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Get the inside scoop on this year's riveting presentations and speakers.


A Staff Report


According to its denizens, Boston's main attractions revolve around baseball, Harvard Square, Faneuil Hall, baseball, Downtown Crossing, and, well, baseball. Further mixing things up this year is Nursing Management's 6th Annual Recruitment & Retention Conference, scheduled from April 11 to 13 at the Renaissance Boston Waterfront Hotel. With nearly double the poster presenters as last year, not to mention a multitude of timely exhibits and presentations, this year's event promises to significantly enhance your recruitment and retention savvy and send you packing with a bevy of tips and strategies designed to positively enhance your organization's everyday practices.


To kick off the final part of our two-part conference preview, we're offering a sneak peek at session 132 on page 22 of this issue. Titled "The nurse shortage: Where we stand and where we're headed," Sean Clarke, RN, PhD, CRNP, associate director, Center for Health Outcomes and Policy Research, University of Pennsylvania School of Nursing, Philadelphia, Pa., authored this issue's CE article based on information from his upcoming session on the same topic. The article shares an in-depth look at some of the current trends, projections, and predictions Clarke will discuss at the conference. Not enough to sate your curiosity? Read on for two additional previews guaranteed to spark your interest and get you excited for this year's varied educational offerings.


More than a feeling

Recent findings from the field of positive psychology clearly demonstrate that it makes good business sense to have positive employees. According to Jo Manion, RN, CNAA, PhD, FAAN, Manion & Associates, Oviedo, Fla., being happy in our work is far more than simple "happiology." In her session "Creating a Positive Workplace: Finding and Keeping Tomorrow's Workforce," she'll offer concrete, practical, and evidence-based approaches for increasing levels of positivity in the workplace.


"Many managers deal with so much negativity every day, it begins to wear them down," says Manion. "This session focuses on what we've learned recently from the field of positive psychology about happiness[horizontal ellipsis]where it comes from and what we can do to be happier people both at home and in our professions. It includes simple strategies that can be used in the workplace to create a positive environment and, ultimately, a place where people are excited and enthused about coming to work."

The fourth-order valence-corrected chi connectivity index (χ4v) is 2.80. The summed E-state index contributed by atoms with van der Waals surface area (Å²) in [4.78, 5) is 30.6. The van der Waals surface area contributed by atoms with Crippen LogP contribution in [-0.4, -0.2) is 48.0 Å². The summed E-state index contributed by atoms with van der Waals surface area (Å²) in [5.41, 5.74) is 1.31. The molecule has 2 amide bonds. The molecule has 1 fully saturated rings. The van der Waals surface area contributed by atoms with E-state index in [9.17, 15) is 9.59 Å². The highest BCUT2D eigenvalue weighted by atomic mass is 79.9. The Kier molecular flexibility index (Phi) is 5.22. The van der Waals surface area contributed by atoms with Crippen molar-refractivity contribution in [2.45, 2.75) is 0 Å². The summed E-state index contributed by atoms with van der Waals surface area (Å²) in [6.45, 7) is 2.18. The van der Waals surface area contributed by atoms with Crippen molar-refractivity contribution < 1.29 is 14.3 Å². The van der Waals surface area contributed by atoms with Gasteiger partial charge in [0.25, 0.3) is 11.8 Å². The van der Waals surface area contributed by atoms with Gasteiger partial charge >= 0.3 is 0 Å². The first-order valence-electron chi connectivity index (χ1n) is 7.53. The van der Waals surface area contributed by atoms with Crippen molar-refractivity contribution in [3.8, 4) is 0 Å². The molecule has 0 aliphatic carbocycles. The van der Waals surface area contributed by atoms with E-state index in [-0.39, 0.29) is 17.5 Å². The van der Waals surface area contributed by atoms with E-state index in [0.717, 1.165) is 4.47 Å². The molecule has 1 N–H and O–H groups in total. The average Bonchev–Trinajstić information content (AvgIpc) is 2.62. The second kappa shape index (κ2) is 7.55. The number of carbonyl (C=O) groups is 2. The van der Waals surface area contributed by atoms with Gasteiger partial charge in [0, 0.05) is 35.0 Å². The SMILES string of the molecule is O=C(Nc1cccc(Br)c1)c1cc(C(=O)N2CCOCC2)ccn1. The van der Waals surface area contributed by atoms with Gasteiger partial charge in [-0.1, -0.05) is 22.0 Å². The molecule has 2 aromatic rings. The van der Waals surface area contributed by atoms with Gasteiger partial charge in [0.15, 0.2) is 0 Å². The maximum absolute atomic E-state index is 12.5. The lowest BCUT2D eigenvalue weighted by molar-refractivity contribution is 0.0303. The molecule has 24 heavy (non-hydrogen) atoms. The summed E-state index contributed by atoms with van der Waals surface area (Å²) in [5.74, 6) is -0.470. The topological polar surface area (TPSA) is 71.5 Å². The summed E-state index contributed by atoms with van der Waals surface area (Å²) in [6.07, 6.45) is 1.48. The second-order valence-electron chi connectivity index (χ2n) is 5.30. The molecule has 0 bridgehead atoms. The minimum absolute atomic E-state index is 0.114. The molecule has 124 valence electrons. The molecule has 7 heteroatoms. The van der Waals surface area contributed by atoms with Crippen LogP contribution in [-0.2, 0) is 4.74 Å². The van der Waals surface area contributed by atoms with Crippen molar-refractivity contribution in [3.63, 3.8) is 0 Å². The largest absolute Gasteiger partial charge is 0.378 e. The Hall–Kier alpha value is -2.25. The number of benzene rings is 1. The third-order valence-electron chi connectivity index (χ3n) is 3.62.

Whereas a happy demeanor promotes positivity in the workplace, being inquisitive shows conviction and attention to detail. According to G. Rumay Alexander, RN, EdD, clinical associate professor and director, Office of Multicultural Affairs, University of North Carolina at Chapel Hill School of Nursing, Chapel Hill, N.C., appreciative inquiry draws one to inquire beyond superficial appearances to deeper levels of social existence. During her session "Appreciative Inquiry: The Power of Positive Thinking," she'll unseat existing patterns of belief, create space for new voices, and expand circles of dialogue to provide support for innovative action.


"Organizations as well as individuals are defined by the questions they ask and the topics they choose to ask about," Alexander explains. "More than a method or technique, the appreciative mode of inquiry engenders a reverence for life that draws one to inquire beyond superficial appearances to deeper levels of the life-generating essentials of social existence potentials. If you're making changes or transforming your environment, come to this session and learn more."


Register today

Register for Nursing Management's Recruitment & Retention Conference at 1-800-346-7844, ext. 7750, or fax 1-856-218-0557. For more information or to register online, visit To reserve a room at the Renaissance Boston Waterfront Hotel, call 1-800-468-3571.